In this study, imipenem and meropenem resistance were detected at similar rates and carbapenem resistance was observed at 94 %. In a study conducted by Doğan et al. [22], in our hospital, carbapenem resistance was reported as 91% in Acinetobacter strains isolated between 2011 and 2013. In our hospital, imipenem resistance in Acinetobacter strains determined by Özdemir et al. as a nosocomial agent was observed as 70 % [24]. These resistance rates for carbapenem are lower than those in our study. Although carbapenem studies have reported lower rates for resistance, increasing rates of carbapenem resistance appear to be a serious problem. According to this information, increasing resistance to carbapenems in Acinetobacter species is noteworthy.

Resistance ratios was found to be 32-71 % for amikacin and 35-93 % for gentamicin in various studies [25-30]. In similar studies conducted in our region, Özdemir et al. [24], detected amikacin (76%) and gentamicin resistance (82%) at higher rates; In the study of Kurtoğlu et al. [31], resistance to amikasin and gentamicin were 52 %; 86 %, respectively. Resistance rates for amikacin (67.5%) and gentamicin (68.6%) are relatively low in study conducted by Dogan et al. [22]. In this study, gentamicin resistance was 66% and amikacin resistance was 75%.

In this study, ciprofloxacin resistance was 95 % and levofloxacin resistance was 96%. Özdemir and colleagues [24], reported ciprofloxacin resistance to 86% while Kurtoğlu et al. [31], reported 91 % ciprofloxacin resistance for 2010 in our region. Dogan et al. [22], found resistance in 91.7% of ciprofloxacin and 90.9 % of levofloxacin in all of the years 2011-2013. The high resistance rates in different trials in Turkey indicate that ciprofloxacin resistance is increasing and that quinolones are no longer a good choice for Acinetobacter infections [31].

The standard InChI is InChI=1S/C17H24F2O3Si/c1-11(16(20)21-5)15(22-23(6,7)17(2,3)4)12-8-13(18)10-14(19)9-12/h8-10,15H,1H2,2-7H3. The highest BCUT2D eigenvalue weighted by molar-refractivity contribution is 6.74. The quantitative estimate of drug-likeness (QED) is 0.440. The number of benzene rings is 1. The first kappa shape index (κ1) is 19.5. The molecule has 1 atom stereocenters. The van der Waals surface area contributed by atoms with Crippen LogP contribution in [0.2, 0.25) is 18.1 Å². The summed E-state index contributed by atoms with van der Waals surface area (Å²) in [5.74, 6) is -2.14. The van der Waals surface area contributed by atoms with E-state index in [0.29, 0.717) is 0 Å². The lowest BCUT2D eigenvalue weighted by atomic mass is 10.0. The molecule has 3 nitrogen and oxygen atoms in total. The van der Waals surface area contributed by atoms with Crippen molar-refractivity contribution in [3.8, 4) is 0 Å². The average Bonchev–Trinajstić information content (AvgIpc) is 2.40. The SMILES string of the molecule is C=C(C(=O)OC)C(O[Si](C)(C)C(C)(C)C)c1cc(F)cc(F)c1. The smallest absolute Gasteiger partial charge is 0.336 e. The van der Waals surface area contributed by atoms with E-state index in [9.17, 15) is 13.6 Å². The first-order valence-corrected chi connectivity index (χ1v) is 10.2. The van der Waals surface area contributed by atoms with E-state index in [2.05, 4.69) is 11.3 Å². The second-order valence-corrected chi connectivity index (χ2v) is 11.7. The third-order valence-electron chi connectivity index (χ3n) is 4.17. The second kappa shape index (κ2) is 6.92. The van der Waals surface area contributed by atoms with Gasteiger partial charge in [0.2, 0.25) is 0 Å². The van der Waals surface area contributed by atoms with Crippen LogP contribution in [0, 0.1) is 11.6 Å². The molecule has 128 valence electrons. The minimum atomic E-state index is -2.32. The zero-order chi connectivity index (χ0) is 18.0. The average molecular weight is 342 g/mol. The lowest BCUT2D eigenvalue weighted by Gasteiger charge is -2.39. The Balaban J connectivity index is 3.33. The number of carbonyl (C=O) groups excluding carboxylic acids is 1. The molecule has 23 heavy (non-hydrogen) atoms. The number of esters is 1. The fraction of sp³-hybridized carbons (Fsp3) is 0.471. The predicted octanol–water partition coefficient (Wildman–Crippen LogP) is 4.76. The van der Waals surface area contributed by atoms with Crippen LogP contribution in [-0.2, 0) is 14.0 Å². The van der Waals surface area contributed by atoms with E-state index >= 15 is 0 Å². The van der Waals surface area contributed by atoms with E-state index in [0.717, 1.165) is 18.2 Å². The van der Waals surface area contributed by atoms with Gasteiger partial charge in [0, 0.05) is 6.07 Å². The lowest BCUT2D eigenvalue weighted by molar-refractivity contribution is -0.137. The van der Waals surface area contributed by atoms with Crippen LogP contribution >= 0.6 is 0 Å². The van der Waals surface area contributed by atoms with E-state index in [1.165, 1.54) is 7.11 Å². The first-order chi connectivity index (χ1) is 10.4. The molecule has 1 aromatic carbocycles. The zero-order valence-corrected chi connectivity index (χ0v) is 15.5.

The result of this study is consistent with the other studies conducted in our country. In this study was indicated that increasing resistance too many antibiotics, including carbapenems, was detected over time. Determining in vitro antibiotic susceptibility is becoming increasingly important for hospitals to predict specific empirical treatment strategies.

According to this study, considering the resistance rates to other antibiotics, it may be useful to observe the aminoglycoside group antibiotics before the last option in the empirical treatment approach.

Colistin is an important antimicrobial, especially in the treatment of carbapenem resistant A.baumannii infections [32]. The possibility of resistance is lower than that of carbapenem. However, resistance to this agent may develop over the years. In the study of Özdemir et al. [24], and in the study conducted by Öksüz et al. [33]. in 2012, no resistance to colistin was detected. Kurtoğlu et al. [31], reported 5% resistance to colistin; Dogan and his colleagues [22], reported 1.4% resistance to colistin. In this study, colistin resistance was found to be 2%.

Tigecycline, a new option in the treatment of Acinetobacter infections, has entered clinical use in Turkey in 2008 and is a broad spectrum antibiotic with tetracycline similarities [34]. Altunok et al. [35], reported a tigecycline resistance rate as high as 37.7%, while Özdem et al. [36], found tigecycline resistance as 5.5%. The studies in our region, Kurtoğlu et al. [31], reported tigecycline resistance in 2009 - 2010; 12% and 21% respectively; Özdemir et al. [21], reported that the resistance rate of tigecycline in our hospital was 1%. Dogan et al. [22], also reported tigecycline resistance ratio as 6.9 %. We found tigecycline resistance to be 6 % in our study. Although tigecycline resistance is low compared to similar studies, it can be said that this resistance tends to increase over the years compared to the study of Özdemir et al. [24].

In conclusion, the findings of this study demostrate that colistin has the best efectiveness against A. baumannii whereas amicasin and gentamicin may be choices for the empirical treatment of A. baumannii infections. In addition, continuous monitoring of in vitro susceptibility profiles to prevent inappropriate antibiotic use and determination of rational treatment protocols is essential for effective infection control.